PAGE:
Trade groups believe that the NLRB's proposed joint-employer standard would exacerbate existing labor challenges.
The grocery industry is voicing its opposition to the National Labor Relations Board’s (NLRB) new proposed joint-employer standard. For instance, trade organizations FMI – The Food Industry Association has filed a regulatory comment letter on behalf of its members and joined a coalition of employer groups. The standard is used to determine when two or more businesses share direct and indirect responsibility of a worker.
FMI’s letter opposed the expansion of the essential terms and conditions in the notice of proposed rulemaking (NPRM) that would consider business-to-business arrangements as joint employer relationships. According to the association, this would have the potential to disrupt operational relationships that have been at the heart of the industry for decades.
“FMI members have unique needs in meeting staffing requirements in stores, distribution facilities and divisions throughout their business operations,” noted Christine Pollack, VP, government relations at Arlington, Va.-based FMI. “In addition to hiring direct employees, these businesses fulfill operational needs through vendors, contracts and temporary staffing relationships. Utilizing the expertise and specialty skills of these separate businesses should not constitute a joint-employer status.”
Added Pollack: “The NPRM’s significant expansion of the essential terms and conditions of a joint-employer relationship to capture health and safety standards and hours of work and scheduling would negatively impact every aspect along the food and consumer goods supply chain.”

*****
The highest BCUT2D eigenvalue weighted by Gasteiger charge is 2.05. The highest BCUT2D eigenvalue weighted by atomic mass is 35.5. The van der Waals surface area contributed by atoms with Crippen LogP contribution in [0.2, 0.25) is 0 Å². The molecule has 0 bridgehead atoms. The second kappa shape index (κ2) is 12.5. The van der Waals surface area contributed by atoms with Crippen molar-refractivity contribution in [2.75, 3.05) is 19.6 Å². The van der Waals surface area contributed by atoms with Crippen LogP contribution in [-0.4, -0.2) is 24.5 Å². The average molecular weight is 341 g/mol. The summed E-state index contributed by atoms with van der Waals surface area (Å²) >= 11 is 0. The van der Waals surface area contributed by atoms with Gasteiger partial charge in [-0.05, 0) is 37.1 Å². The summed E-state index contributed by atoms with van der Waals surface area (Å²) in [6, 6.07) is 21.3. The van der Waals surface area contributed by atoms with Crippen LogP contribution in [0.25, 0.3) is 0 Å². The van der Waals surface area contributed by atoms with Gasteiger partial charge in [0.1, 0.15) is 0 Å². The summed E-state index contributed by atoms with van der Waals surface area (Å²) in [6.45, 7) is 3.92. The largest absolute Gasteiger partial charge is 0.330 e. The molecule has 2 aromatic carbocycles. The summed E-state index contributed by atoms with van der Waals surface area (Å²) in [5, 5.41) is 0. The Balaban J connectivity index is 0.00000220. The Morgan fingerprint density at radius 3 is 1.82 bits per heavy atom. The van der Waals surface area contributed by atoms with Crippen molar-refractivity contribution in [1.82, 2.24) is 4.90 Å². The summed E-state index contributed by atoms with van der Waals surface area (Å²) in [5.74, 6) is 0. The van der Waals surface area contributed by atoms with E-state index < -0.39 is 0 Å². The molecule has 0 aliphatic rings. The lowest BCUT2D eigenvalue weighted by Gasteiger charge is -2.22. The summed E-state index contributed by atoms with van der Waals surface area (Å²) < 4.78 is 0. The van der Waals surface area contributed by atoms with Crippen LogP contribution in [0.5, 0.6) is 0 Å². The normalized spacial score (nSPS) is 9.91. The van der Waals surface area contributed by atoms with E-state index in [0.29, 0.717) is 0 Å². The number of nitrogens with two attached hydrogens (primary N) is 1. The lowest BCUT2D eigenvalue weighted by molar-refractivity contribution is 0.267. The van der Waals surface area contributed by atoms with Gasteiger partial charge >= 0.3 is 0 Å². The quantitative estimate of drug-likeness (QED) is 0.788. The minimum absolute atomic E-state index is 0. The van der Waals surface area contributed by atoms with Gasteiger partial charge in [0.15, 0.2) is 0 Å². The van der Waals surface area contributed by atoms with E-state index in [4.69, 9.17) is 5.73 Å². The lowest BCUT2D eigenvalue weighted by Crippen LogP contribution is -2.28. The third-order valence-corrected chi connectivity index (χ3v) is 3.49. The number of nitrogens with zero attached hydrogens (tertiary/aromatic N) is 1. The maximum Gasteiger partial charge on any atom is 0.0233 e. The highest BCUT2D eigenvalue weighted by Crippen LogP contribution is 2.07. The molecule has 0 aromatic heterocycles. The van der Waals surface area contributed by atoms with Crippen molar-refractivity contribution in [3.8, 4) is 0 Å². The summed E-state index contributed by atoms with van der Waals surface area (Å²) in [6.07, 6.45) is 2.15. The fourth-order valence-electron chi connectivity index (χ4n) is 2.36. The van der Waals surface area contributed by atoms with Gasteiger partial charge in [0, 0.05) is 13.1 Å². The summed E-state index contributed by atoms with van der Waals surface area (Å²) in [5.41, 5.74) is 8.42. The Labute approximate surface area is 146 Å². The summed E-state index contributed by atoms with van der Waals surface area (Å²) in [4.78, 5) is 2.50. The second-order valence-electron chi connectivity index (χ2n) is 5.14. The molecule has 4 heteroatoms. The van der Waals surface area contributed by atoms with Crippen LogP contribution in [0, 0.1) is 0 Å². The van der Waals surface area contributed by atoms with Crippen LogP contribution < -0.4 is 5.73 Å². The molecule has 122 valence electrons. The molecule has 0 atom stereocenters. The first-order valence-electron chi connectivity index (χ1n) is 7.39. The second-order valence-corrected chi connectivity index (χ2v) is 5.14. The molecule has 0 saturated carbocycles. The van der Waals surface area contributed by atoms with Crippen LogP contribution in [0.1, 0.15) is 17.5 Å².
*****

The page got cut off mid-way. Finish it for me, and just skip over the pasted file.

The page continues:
The letter further pointed out that the staffing needs of the manufacturing, warehousing and retailing sector must remain flexible to meet these needs of a food industry that is perennially evolving because of such factors as supply chain challenges, consumer trends and demands, and economic conditions.
Similarly, The National Grocers Association (NGA), the national trade association representing the independent supermarket sector, filed its own comments with the NLRB in opposition to the proposed regulation.
“As independent community grocers and wholesalers continue to face labor shortages and a workforce gap, such a regulation from the federal government would not only exacerbate these challenges, but would expose them to increased liability and labor costs that are difficult to absorb in an industry with slim profit margins,” observed John Richard, senior manager, government relations and policy analysis at Washington, D.C.-based NGA.
Included in NGA’s comments were the following policy recommendations:
The NLRB should release clear guidance on terms not defined in the NPRM.
The board should work with NGA to determine “routine components of a company-to-company contracts” in the grocery sector and provide safe harbor to independent grocers that contract within those components.
The NLRB should provide a unique safe harbor for the contracts used to establish a cooperative business model.